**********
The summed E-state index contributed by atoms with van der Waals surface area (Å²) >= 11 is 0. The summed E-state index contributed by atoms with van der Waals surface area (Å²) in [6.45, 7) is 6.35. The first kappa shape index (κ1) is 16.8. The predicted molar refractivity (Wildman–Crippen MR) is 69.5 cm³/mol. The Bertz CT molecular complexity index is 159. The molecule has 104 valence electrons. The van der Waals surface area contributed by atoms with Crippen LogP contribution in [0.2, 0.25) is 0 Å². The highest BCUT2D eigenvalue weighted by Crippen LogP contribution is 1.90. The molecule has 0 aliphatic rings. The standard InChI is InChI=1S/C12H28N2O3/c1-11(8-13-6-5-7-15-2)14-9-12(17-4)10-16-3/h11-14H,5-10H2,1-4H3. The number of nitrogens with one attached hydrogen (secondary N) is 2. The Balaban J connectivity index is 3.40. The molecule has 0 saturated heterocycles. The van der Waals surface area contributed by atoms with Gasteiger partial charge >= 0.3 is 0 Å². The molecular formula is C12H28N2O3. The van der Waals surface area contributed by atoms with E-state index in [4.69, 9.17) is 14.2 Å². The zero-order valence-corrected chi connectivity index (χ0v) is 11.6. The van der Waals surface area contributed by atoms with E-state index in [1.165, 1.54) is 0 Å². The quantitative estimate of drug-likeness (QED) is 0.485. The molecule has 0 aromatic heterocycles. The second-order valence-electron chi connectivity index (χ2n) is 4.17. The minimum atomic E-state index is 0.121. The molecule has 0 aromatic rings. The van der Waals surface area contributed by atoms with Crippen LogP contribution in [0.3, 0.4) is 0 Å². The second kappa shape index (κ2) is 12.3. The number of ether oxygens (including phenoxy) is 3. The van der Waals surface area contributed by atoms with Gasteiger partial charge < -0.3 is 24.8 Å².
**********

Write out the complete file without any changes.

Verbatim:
The summed E-state index contributed by atoms with van der Waals surface area (Å²) >= 11 is 0. The summed E-state index contributed by atoms with van der Waals surface area (Å²) in [6.45, 7) is 6.35. The first kappa shape index (κ1) is 16.8. The predicted molar refractivity (Wildman–Crippen MR) is 69.5 cm³/mol. The Bertz CT molecular complexity index is 159. The molecule has 104 valence electrons. The van der Waals surface area contributed by atoms with Crippen LogP contribution in [0.2, 0.25) is 0 Å². The highest BCUT2D eigenvalue weighted by Crippen LogP contribution is 1.90. The molecule has 0 aliphatic rings. The standard InChI is InChI=1S/C12H28N2O3/c1-11(8-13-6-5-7-15-2)14-9-12(17-4)10-16-3/h11-14H,5-10H2,1-4H3. The number of nitrogens with one attached hydrogen (secondary N) is 2. The Balaban J connectivity index is 3.40. The molecule has 0 saturated heterocycles. The van der Waals surface area contributed by atoms with Gasteiger partial charge >= 0.3 is 0 Å². The molecular formula is C12H28N2O3. The van der Waals surface area contributed by atoms with E-state index in [4.69, 9.17) is 14.2 Å². The zero-order valence-corrected chi connectivity index (χ0v) is 11.6. The van der Waals surface area contributed by atoms with E-state index in [1.165, 1.54) is 0 Å². The quantitative estimate of drug-likeness (QED) is 0.485. The molecule has 0 aromatic heterocycles. The second-order valence-electron chi connectivity index (χ2n) is 4.17. The minimum atomic E-state index is 0.121. The molecule has 0 aromatic rings. The van der Waals surface area contributed by atoms with Crippen LogP contribution in [0.3, 0.4) is 0 Å². The second kappa shape index (κ2) is 12.3. The number of ether oxygens (including phenoxy) is 3. The van der Waals surface area contributed by atoms with Gasteiger partial charge < -0.3 is 24.8 Å².